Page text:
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Nov. 24 (Bloomberg) -- Indonesian anticorruption officers watched Wafid Muharam for five hours before raiding his office to seize envelopes stuffed with $151,550, sparking a scandal that’s roiling President Susilo Bambang Yudhoyono’s party.
“The envelopes contained rupiah, U.S. dollars, Australian dollars and euros,” said Johan Budi, a spokesman for the Corruption Eradication Commission, or KPK, in Jakarta. “We caught the official, a secretary in the youth and sport ministry, red-handed” in the April operation, he said.
With the cash were checks worth 3.2 billion rupiah ($350,000), part of a bribery trail that led to Muhammad Nazaruddin, treasurer of Yudhoyono’s Democrat Party, who was arrested four months later by Interpol in Colombia after fleeing the country, Budi said. The scandal has undermined Yudhoyono’s election pledge to tackle graft, sending his popularity to a record low and hampering efforts to match investment levels in rival Asian nations.
Investing in Southeast Asia’s biggest economy is now more complex than in the 1980s and 1990s, during the rule of former President Suharto, according to Hal Hill, a professor of Southeast Asian economies at Australian National University in Canberra who advises the World Bank and Asian Development Bank. Suharto allegedly embezzled $15 billion to $35 billion, Transparency International said in a 2004 report.
‘Who to Pay’
“Under the old regime, corruption was highly organized and predictable, and now it’s highly disorganized and unpredictable,” said Hill. “You knew who to pay, how much and what the payoff would be. Now, none of those are clear.”
Corruption is discouraging spending on roads and plants that HSBC Holdings Plc says the country needs to catch up with the region’s fastest-growing economies. Foreign direct investment in Indonesia, the world’s fourth-most populous nation, fell to 1.9 percent of gross domestic product last year from 2.9 percent in 2005, World Bank data show.
Gross investment isn’t yet a key driver of the nation’s economic growth, DBS Group Holdings Ltd. said in a June note. Gross fixed capital formation was 24 percent of GDP in 2010, below China’s 46 percent, Vietnam’s 41 percent and the 35 percent in India, the bank estimated.
After the arrest of Muharam, Nazaruddin made his own corruption allegations to Indonesian media while on the run. He was brought back to Indonesia in a chartered Gulfstream jet, surrounded by a retinue of officers from Interpol, KPK, the Indonesian police force and immigration officials, said Budi.
Nazaruddin was sacked by the Democrat Party and faces trial over alleged bribes for building projects for this month’s Southeast Asian Games. He has connections to businesses worth at least 6 trillion rupiah, the KPK said.
Hotman Paris Hutapea, a lawyer for Nazaruddin, declined to comment on whether his client is guilty of the charges, saying in a Nov. 18 telephone interview that the investigation into the case is “legally flawed.” Erman Umar, a lawyer for Muharam, who is currently on trial in Jakarta, denied his client was involved in bribery when reached by telephone Nov. 17.
As news of the arrests broke, Yudhoyono’s popularity slumped. A poll by Indonesian Survey Circle published Oct. 16, the most recently released, showed 46.2 percent approved of his performance, down from 63.1 percent in January 2010.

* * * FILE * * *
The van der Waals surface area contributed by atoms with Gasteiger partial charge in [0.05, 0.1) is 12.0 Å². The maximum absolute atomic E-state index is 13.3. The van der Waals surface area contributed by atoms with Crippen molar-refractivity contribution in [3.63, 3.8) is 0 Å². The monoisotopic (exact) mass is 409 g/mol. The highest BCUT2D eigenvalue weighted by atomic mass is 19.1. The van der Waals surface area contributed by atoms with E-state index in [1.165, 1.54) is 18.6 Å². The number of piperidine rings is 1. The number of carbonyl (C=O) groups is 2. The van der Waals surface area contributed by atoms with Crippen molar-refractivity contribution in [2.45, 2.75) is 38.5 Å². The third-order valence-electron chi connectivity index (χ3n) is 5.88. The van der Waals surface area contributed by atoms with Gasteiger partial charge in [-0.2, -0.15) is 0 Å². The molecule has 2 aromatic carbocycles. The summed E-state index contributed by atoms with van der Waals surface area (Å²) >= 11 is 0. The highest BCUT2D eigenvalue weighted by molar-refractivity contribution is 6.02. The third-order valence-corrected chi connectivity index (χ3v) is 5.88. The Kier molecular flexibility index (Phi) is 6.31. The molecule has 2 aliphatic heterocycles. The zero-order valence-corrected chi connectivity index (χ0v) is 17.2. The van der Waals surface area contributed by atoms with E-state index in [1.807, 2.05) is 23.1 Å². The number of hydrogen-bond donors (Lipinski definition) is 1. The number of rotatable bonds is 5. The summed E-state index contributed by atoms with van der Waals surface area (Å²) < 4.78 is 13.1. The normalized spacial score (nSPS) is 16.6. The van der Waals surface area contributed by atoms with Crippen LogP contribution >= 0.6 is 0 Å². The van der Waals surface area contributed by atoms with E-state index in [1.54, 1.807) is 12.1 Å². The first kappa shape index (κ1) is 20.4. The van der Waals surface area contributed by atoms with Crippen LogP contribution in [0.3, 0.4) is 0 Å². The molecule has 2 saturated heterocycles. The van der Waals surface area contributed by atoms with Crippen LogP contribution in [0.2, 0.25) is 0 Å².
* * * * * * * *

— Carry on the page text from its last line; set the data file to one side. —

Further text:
The president, 62, said after Nazaruddin’s arrest that he hoped the case would be handled transparently, objectively and with accountability. Yudhoyono told parliament on Aug. 16 that “efforts to weaken the anti-graft body should be prevented.”
Yudhoyono’s spokesman, Teuku Faizasyah, said the president isn’t available for further comment as he’s preparing for his son’s wedding.
The KPK has received more than 50,000 complaints from the public since 2004, Budi said. The agency says it’s recovered 157.3 trillion rupiah in cash and assets since 2005 and convicted more than 100 officials.
Graft has become more complex since the end of Suharto’s 32-year reign in 1998 because of involvement of lower-level officials, according to Jakob Friis Sorensen, Jakarta-based president director of PT Maersk Indonesia, a unit of A.P. Moeller-Maersk A/S, owner of the world’s biggest container shipping line.
“The complication now is with more power being transferred to the provinces, obviously you will see a decentralization of people trying to get a piece of that cake,” Sorensen said in a Nov. 8 telephone interview. “Domestic and overseas investors are increasingly confused and frustrated about this environment.”
Decentralization is part of Indonesia’s democratic transformation, an evolution that will still take a long time to get right, he said.
Maersk’s only investment in Indonesia, made in the 1980s and 1990s, is a $20 million warehouse in Cakung, south of Jakarta’s Tanjung Priok port, Sorensen said. The company would have invested more if it weren’t for corruption, said Sorensen, who worked for Maersk in Indonesia in Suharto’s era and returned in 2006.
“Worldwide data tells us that corruption is a significant ‘tax’ on domestic and foreign investors,” said Daniel Kaufmann, a senior fellow at the Brookings Institution in Washington and former World Bank Institute director of global governance and anti-corruption. If Indonesia reduced graft to the level of Taiwan, per capita income could rise about 300 percent, he said.
Indonesia’s gross domestic product per person this year is $3,469, while Taiwan’s is $21,592, International Monetary Fund estimates show.